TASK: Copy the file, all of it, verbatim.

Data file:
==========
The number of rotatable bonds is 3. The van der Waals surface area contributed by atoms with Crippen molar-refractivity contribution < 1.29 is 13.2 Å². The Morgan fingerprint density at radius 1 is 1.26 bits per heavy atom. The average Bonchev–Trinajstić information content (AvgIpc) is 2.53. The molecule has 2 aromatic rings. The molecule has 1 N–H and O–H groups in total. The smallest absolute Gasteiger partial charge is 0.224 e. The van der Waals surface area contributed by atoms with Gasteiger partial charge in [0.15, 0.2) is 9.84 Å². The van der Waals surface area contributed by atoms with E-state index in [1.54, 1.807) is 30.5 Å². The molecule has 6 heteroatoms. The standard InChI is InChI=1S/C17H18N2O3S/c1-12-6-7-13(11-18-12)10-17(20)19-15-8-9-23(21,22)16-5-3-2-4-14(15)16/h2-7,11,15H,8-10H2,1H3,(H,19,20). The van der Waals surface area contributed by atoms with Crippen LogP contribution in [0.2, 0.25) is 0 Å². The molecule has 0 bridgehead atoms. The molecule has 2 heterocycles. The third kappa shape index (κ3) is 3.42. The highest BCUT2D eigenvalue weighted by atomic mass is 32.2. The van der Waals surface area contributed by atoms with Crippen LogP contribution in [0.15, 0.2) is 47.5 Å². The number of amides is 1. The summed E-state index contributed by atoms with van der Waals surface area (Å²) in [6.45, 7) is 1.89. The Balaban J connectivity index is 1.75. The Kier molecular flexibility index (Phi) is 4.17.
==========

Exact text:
The number of rotatable bonds is 3. The van der Waals surface area contributed by atoms with Crippen molar-refractivity contribution < 1.29 is 13.2 Å². The Morgan fingerprint density at radius 1 is 1.26 bits per heavy atom. The average Bonchev–Trinajstić information content (AvgIpc) is 2.53. The molecule has 2 aromatic rings. The molecule has 1 N–H and O–H groups in total. The smallest absolute Gasteiger partial charge is 0.224 e. The van der Waals surface area contributed by atoms with Gasteiger partial charge in [0.15, 0.2) is 9.84 Å². The van der Waals surface area contributed by atoms with E-state index in [1.54, 1.807) is 30.5 Å². The molecule has 6 heteroatoms. The standard InChI is InChI=1S/C17H18N2O3S/c1-12-6-7-13(11-18-12)10-17(20)19-15-8-9-23(21,22)16-5-3-2-4-14(15)16/h2-7,11,15H,8-10H2,1H3,(H,19,20). The van der Waals surface area contributed by atoms with Crippen LogP contribution in [0.2, 0.25) is 0 Å². The molecule has 0 bridgehead atoms. The molecule has 2 heterocycles. The third kappa shape index (κ3) is 3.42. The highest BCUT2D eigenvalue weighted by atomic mass is 32.2. The van der Waals surface area contributed by atoms with Crippen LogP contribution in [0.15, 0.2) is 47.5 Å². The number of amides is 1. The summed E-state index contributed by atoms with van der Waals surface area (Å²) in [6.45, 7) is 1.89. The Balaban J connectivity index is 1.75. The Kier molecular flexibility index (Phi) is 4.17.